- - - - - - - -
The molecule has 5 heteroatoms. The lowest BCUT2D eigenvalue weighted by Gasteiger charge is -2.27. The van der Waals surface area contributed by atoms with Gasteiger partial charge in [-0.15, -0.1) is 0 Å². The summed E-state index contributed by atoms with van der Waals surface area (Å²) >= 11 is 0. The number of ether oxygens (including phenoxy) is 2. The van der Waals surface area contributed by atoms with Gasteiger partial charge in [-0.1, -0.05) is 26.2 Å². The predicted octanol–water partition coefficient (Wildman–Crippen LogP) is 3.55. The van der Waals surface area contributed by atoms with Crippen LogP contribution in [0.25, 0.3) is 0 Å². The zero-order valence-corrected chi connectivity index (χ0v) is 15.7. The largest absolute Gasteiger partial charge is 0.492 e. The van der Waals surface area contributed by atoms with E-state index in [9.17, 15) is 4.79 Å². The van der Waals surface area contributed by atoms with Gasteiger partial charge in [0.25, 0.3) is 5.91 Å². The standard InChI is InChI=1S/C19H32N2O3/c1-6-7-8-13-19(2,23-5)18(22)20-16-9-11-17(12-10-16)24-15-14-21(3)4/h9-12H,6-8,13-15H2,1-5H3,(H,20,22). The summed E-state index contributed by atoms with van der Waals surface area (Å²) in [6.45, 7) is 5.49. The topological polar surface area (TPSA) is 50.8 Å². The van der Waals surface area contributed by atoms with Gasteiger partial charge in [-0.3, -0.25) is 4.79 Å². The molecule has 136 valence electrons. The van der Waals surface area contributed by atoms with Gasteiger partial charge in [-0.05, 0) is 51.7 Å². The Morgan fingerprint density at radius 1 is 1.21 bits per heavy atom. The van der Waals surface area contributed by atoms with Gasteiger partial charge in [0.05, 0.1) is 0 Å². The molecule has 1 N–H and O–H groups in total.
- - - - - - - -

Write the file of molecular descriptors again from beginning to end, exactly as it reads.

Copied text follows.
The molecule has 5 heteroatoms. The lowest BCUT2D eigenvalue weighted by Gasteiger charge is -2.27. The van der Waals surface area contributed by atoms with Gasteiger partial charge in [-0.15, -0.1) is 0 Å². The summed E-state index contributed by atoms with van der Waals surface area (Å²) >= 11 is 0. The number of ether oxygens (including phenoxy) is 2. The van der Waals surface area contributed by atoms with Gasteiger partial charge in [-0.1, -0.05) is 26.2 Å². The predicted octanol–water partition coefficient (Wildman–Crippen LogP) is 3.55. The van der Waals surface area contributed by atoms with Crippen LogP contribution in [0.25, 0.3) is 0 Å². The zero-order valence-corrected chi connectivity index (χ0v) is 15.7. The largest absolute Gasteiger partial charge is 0.492 e. The van der Waals surface area contributed by atoms with E-state index in [9.17, 15) is 4.79 Å². The van der Waals surface area contributed by atoms with Gasteiger partial charge in [0.25, 0.3) is 5.91 Å². The standard InChI is InChI=1S/C19H32N2O3/c1-6-7-8-13-19(2,23-5)18(22)20-16-9-11-17(12-10-16)24-15-14-21(3)4/h9-12H,6-8,13-15H2,1-5H3,(H,20,22). The summed E-state index contributed by atoms with van der Waals surface area (Å²) in [6.45, 7) is 5.49. The topological polar surface area (TPSA) is 50.8 Å². The van der Waals surface area contributed by atoms with Gasteiger partial charge in [-0.3, -0.25) is 4.79 Å². The molecule has 136 valence electrons. The van der Waals surface area contributed by atoms with Gasteiger partial charge in [-0.05, 0) is 51.7 Å². The Morgan fingerprint density at radius 1 is 1.21 bits per heavy atom. The van der Waals surface area contributed by atoms with Gasteiger partial charge in [0.05, 0.1) is 0 Å². The molecule has 1 N–H and O–H groups in total.